Everyone likes to be cool, right? That’s why we spend so long preening ourselves and following trends. I certainly do; it’s why I bought that ridiculous denim jacket in the 90s. CPUs are no different. Yes, you get a perfectly good cooling system with every boxed CPU, but is it enough? Well, I decided to replace the heatsink and fan on my i5 to see just what a difference it makes. And I will be using Arctic Cooling’s Freezer 13 to do so.
Details and Specs
First thing you notice about this unit even before you get it out of the box is the sheer size of it. Compared to the stock cooler, this thing is a lot larger. The Intel Stock cooler weighs just a bit over 500g and stands 30mm tall. This beast is over 4 times the height at a full 130mm tall so you expect it to be much weightier, actually, it’s 690g so considering all the extra heft, they’ve done a great job of making it light enough that you won’t worry about your motherboard snapping in half.
As well as being taller, it’s also deeper and wider (that’s what she said). At 123mm*96mm, it needs some good working room around it so don’t expect to be as easy to fit into a smaller case as Intel’s 75*75mm stock offering. If in doubt, measure the hell out of your components
It has 45 fins compared to Intel’s 42 but as you would expect, they are spaced out more so as to dissipate more heat. Alongside those is a series of copper heat pipes to carry that heat up to the fins, something that the stock cooler simply does not have. The fins have an interesting curved design, going down at the edges. This serves as a barrier to airflow escaping out the sides meaning that the included 92mm PWM fan doesn’t have to spin quite as fast.
My processor (an i5 4670k) does have a tendency to run quite hot on stock but its TDP is well below the limit of this cooler at 88. If yours is higher though, you should still be good. Arctic state that it can support a TDP of up to 140w, that’s enough for all current consumer CPUs including the notoriously hot-running Haswell-E i7s.
The surface isn’t quite a mirror finish, but it’s nicely smooth and it’s not far off. I imagine a bit of lapping could get it to a point where you could do your makeup in it, but I’ve always been of the opinion that as long as you put your paste on properly it doesn’t really matter. If you feel differently then it’s certainly possible to get that finish as a quick Google will attest.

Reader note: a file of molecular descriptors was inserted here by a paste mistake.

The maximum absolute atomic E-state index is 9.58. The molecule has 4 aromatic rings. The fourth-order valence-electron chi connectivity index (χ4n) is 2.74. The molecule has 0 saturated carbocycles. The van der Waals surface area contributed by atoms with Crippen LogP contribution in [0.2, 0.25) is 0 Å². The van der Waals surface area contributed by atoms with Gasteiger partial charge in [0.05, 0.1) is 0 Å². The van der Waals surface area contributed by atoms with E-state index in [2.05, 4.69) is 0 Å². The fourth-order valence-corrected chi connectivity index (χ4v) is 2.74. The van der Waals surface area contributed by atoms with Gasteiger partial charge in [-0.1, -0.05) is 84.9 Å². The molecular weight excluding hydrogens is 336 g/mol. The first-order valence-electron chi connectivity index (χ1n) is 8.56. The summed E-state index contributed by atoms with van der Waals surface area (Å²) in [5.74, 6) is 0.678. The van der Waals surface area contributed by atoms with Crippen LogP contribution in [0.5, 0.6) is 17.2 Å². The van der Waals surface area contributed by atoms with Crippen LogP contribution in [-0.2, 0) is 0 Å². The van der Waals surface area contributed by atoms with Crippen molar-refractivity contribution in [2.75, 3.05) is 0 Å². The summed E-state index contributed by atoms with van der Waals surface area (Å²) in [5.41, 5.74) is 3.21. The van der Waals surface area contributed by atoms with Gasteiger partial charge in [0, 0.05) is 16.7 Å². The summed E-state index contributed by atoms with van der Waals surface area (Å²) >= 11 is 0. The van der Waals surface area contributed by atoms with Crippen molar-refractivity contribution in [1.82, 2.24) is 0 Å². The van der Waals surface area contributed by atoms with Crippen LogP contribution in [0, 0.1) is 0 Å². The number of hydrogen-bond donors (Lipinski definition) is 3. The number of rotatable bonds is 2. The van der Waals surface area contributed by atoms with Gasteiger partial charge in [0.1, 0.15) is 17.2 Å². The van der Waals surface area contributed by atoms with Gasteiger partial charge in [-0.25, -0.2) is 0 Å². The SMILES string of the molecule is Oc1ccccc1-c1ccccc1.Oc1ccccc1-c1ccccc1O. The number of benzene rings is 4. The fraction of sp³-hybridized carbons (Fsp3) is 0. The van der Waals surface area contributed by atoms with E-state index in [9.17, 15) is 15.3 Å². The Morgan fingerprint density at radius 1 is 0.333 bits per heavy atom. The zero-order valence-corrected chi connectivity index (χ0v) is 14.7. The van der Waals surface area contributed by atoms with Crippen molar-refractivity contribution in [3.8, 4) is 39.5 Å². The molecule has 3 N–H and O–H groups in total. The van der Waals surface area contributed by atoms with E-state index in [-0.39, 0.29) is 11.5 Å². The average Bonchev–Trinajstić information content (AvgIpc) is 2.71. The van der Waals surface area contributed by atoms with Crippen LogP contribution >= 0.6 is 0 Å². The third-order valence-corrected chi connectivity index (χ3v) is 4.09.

It’s one of the cheaper coolers of its type and if you shop around, you should be able to pick one up for under £30. Considering that some of the class leaders for this type of cooler cost upwards of £70, a very reasonable price indeed. It’s good for AMD and Intel sockets, with mounting for 115x, 1366, 775, 939, AM2(+), AM3(+) sockets all included.
Installation was super easy. On an Intel rig, the installation process consists of putting 4 pins into the large mounting plate, fitting it in place into the motherboard holes, another 4 pins to secure it in place and then two simple screws to hold everything where it belongs. I didn’t even need to put any thermal paste on as it comes pre-applied with Arctic’s celebrated MX-4 paste. A bit more than I would normally put on personally to be fair, but I figure Arctic know what they’re doing and I’m lazy so I left it as it came. The plate is square so you can mount facing whichever way you want depending on how airflow is directed in your case. I have a traditional front to back setup so went for that.
If you’re an AMD user, then installation is even easier with just two lugs to be clipped onto the retention mechanism on your motherboard before screwing in the cooler. It’s literally a three-minute process to install for both platforms. Only thing to be careful of is when installing is making sure you line up the holes in the cooler with the holes on the mounting plate, otherwise you’ll have to slide it around and probably get thermal paste everywhere. It’s a shame to see that with such an easy to use mounting system, Arctic didn’t think to put any kind of guide in place to get the cooler and mount aligned correctly first time. Also, the Intel mounting plate is not symmetrical so work out how you want to install before you put it onto the motherboard, otherwise you’ll be doing it twice. Fortunately, the pins just need a good hard pull to get them back out again for remounting.